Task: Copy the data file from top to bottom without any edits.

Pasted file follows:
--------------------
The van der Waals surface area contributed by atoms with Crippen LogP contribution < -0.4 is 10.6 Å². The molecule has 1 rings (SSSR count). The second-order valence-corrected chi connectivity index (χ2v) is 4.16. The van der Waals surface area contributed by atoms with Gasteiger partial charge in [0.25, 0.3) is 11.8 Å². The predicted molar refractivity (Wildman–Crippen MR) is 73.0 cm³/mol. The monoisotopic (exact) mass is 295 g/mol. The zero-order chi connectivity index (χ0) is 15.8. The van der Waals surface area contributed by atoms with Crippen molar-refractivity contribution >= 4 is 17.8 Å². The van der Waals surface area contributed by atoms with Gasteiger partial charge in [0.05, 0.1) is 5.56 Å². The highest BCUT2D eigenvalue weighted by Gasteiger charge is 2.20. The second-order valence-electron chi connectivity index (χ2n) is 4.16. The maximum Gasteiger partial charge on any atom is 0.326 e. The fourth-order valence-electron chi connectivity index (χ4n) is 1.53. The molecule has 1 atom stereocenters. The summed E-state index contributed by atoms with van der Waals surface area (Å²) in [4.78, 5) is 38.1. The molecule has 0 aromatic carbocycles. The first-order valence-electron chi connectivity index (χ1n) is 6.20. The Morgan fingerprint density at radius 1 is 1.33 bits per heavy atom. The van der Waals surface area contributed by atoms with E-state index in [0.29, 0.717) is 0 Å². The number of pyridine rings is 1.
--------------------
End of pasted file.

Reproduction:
The van der Waals surface area contributed by atoms with Crippen LogP contribution < -0.4 is 10.6 Å². The molecule has 1 rings (SSSR count). The second-order valence-corrected chi connectivity index (χ2v) is 4.16. The van der Waals surface area contributed by atoms with Gasteiger partial charge in [0.25, 0.3) is 11.8 Å². The predicted molar refractivity (Wildman–Crippen MR) is 73.0 cm³/mol. The monoisotopic (exact) mass is 295 g/mol. The zero-order chi connectivity index (χ0) is 15.8. The van der Waals surface area contributed by atoms with Crippen molar-refractivity contribution >= 4 is 17.8 Å². The van der Waals surface area contributed by atoms with Gasteiger partial charge in [0.05, 0.1) is 5.56 Å². The highest BCUT2D eigenvalue weighted by Gasteiger charge is 2.20. The second-order valence-electron chi connectivity index (χ2n) is 4.16. The maximum Gasteiger partial charge on any atom is 0.326 e. The fourth-order valence-electron chi connectivity index (χ4n) is 1.53. The molecule has 1 atom stereocenters. The summed E-state index contributed by atoms with van der Waals surface area (Å²) in [4.78, 5) is 38.1. The molecule has 0 aromatic carbocycles. The first-order valence-electron chi connectivity index (χ1n) is 6.20. The Morgan fingerprint density at radius 1 is 1.33 bits per heavy atom. The van der Waals surface area contributed by atoms with E-state index in [0.29, 0.717) is 0 Å². The number of pyridine rings is 1.